We’ve all been to places that feel haunted; the places that give you the heebie jeebies, your gut screaming to get out of there. The Medium is a psychological thriller game recently released on PS5 that takes the idea of psychogeographies—places that absorb collective memories—and follows Marianne’s journey through the ruins of the Niwa Resort, a former Communist holiday park that holds hidden secrets about her past. Unfortunately, the game doesn’t reach its ambitious goals, but there are several narrative devices in the story that are worth looking at.
Spoiler and trigger warning: sexual abuse
I wanted to play The Medium as I really enjoy psychological thrillers—so much so, my new book is a psychological thriller. I find this genre one of the best for straddling the supernatural and the criminal in that sweet spot between crime and horror. The set up intrigued me: as a medium, Marianne can bridge the gap between real and spiritual worlds, solving problems in both.
But about half-way through The Medium, I was wondering what I was playing. It didn’t feel like a game—the dark themes and storyline removed it from being considered something ‘fun’ to play. And while games don’t need to be fun, there still needs to be an element of play in a game. I began thinking more of The Medium as a narrative experience, over that of a game. The puzzles in it are not overly complex and left me feeling more like I’d taken part in an escape room than a console game. And when you shift the focus to narrative experience above and beyond a game, it makes more sense.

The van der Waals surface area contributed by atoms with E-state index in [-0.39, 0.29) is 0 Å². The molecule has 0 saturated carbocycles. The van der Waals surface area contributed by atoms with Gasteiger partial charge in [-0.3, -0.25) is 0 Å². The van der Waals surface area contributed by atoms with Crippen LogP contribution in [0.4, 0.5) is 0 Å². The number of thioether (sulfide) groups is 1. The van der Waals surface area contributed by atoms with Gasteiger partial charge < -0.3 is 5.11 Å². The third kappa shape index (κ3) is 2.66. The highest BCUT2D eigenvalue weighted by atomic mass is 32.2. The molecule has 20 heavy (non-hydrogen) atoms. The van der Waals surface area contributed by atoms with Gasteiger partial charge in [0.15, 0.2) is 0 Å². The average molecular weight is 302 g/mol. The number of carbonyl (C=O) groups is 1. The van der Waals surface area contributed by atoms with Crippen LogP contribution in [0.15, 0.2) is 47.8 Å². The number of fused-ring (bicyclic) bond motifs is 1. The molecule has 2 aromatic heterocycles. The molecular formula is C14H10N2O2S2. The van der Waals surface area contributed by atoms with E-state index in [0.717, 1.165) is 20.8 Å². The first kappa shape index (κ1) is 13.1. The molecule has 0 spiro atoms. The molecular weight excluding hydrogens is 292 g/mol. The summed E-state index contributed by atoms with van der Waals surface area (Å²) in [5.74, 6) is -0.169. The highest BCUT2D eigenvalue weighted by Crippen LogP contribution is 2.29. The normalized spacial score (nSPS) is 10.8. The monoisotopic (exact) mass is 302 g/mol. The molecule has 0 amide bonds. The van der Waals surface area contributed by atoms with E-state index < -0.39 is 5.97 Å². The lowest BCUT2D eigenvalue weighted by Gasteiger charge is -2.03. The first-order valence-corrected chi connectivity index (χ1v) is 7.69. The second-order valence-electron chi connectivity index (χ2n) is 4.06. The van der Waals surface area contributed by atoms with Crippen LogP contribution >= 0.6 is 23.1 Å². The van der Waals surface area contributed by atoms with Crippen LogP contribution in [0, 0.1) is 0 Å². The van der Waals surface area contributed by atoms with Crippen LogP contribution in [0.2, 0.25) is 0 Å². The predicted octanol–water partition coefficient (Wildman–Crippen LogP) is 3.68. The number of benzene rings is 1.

What’s the story of The Medium?
The Medium deals with strong themes of sexual abuse and institutional trauma. While these scenes are not explicit, it is not a game for people who are sensitive to these issues. It taps into a trend of recent horror and dark supernatural games which deal with trauma and memory, usually with female protagonists, such as Returnal and Control.
The game itself includes a trigger warning at the start, with the caveat that the developers are trying to address the topic seriously. I found that the ambition of the game’s story outpaced the execution. What could have been powerful didn’t hit home for me emotionally, partly because the game was trying to do too much, and partly because I didn’t connect with Marianne’s character.
I was trying to figure out why I didn’t connect with her, and one reason is that her skills as a medium are confused with her characterisation. Having supernatural skills is not a character trait, and apart from the uneven use of her snarky tone, I’m not sure who she is as a person. I found myself more interested in Thomas’ narrative and the conflict he faced within himself, the spiritual and real selves seemingly in conflict with his desires and responsibility.
At one point, Marianne says to the abuser, “I’m not your judge. I’m just the ferryman.” But shouldn’t a story like this contain some form of judgement on what is so evidently wrong? It put me at arm’s length from Marianne that she wasn’t willing to make judgements on the sins of those she ferried beyond the spiritual purgatory she walks.
There are too many mixed ideas here to be a consistently powerful story. Early in the story, Marianne encounters a young girl called Sadness in the supernatural side of the world, and it’s unravelling Sadness’ story that is the core of The Medium. There are hints at demonic influences, political corruption, dual personality disorders from trauma, but none of these are fully fleshed out. We’re left at the end of the game wondering what really went on, and the ambiguous ending will leave many gamers dissatisfied.